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Kick-starting dreams to reality

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  cn_rh_murrayDEC10-2-TThe San Jose Mercury News in California tells the story best: "The inspiration was a heart-tugging news report about traumatised refugee children from Darfur living in such horrific conditions that they were kicking around rolled-up trash as an improvised soccer ball. cn_rh_murrayDEC10-2-M

The San Jose Mercury News in California tells the story best: "The inspiration was a heart-tugging news report about traumatised refugee children from Darfur living in such horrific conditions that they were kicking around rolled-up trash as an improvised soccer ball.

"Tim Jahnigen learned that what often passes for soccer balls in developing countries are plastic bags tightly bunched by rough twine. Desperate kids even resort to playing with rocks when nothing else is available."
In 2008, Jahnigen and his wife Lisa Tarver were at breakfast with Sting, who told them he was helping build a soccer field for children in the Gaza Strip.

 

"What if there was an all-terrain ball, Jahnigen thought, that was capable of lasting even in the harshest conditions and could be distributed to regions of extreme poverty?" the Californian newspaper reported.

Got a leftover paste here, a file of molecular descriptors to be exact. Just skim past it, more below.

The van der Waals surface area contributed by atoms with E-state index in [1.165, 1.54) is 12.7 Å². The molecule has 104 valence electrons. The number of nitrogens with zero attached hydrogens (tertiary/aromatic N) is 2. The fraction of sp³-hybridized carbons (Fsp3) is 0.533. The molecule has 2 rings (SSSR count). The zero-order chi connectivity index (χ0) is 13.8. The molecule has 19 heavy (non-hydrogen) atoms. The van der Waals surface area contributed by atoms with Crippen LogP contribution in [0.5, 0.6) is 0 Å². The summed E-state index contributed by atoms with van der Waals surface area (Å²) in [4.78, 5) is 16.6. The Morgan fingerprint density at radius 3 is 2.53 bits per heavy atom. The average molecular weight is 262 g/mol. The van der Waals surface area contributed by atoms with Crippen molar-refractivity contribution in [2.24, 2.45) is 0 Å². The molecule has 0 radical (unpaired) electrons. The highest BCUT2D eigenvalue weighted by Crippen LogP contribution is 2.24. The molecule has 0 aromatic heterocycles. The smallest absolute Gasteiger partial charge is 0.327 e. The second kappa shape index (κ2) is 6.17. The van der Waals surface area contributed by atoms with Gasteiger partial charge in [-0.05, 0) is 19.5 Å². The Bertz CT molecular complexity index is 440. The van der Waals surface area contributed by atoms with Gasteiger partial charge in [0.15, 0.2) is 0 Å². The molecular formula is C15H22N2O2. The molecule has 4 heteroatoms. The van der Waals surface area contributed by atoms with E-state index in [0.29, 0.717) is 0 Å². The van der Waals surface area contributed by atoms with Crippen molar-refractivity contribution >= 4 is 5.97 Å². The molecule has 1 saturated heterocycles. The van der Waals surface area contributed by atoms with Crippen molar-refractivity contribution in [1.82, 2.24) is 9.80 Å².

Let's make it, Sting told him.

Soccer balls essentially have always been an air-filled bladder covered by a protective surface.

"And if you put a hole in it, the ball becomes a piece of trash," Jahnigen added.

Here, in South Africa, to Jan Prinsloo – principal at AJC Jooste Combined in the little Free State town of Petrusburg – the problem was as maddening.

"We keep on buying soccer balls, one after another, and they are destroyed within a few days." The beautiful game is played on less than beautiful fields...

Jahnigen's solution? An innovative design with a cross-linked, closed-cell foam material similar to what's used in Crocs shoes and sandals

When a ball is crushed or punctured, it just returns to a round shape.
The result: One World Futbol, a durable ball designed to never go flat or wear out.

Today, in regions struggling with conflict or hardship – such as Burundi,Haiti and now in parts of South Africa – you now can find the blue and yellow balls being booted around by kids seeking a temporary escape from unimaginable challenges.

Chevrolet South Africa and Dreamfields have worked together in five communities so far.

"Each of these communities has benefited from DreamBags of soccer kit, a coaching workshop for teachers and the setting up of a DreamLeague to keep them playing. And, of course, some One World Futbols to make sure the play never stops," Dreamfields explains.

There you have it – a story of how genius technological innovation can change tens of millions' of kids' lives.

Do we – as a country – explore, encourage, invite innovation? Do we provide the most fertile-possible ground for innovation to flourish?

Tax breaks, bursary funds, idea-sharing platforms? We do plenty of this – but can we ever do enough?

"Pap" soccer balls may be the most pressing problem in a kid's life. For adults, innovation can often mean the difference between terrible suffering and some respite – even life and death.

Bring in the smart people.

Much of our future is in your hands.

 

Written by Murray Williams You are reading Kick-starting dreams to reality articles

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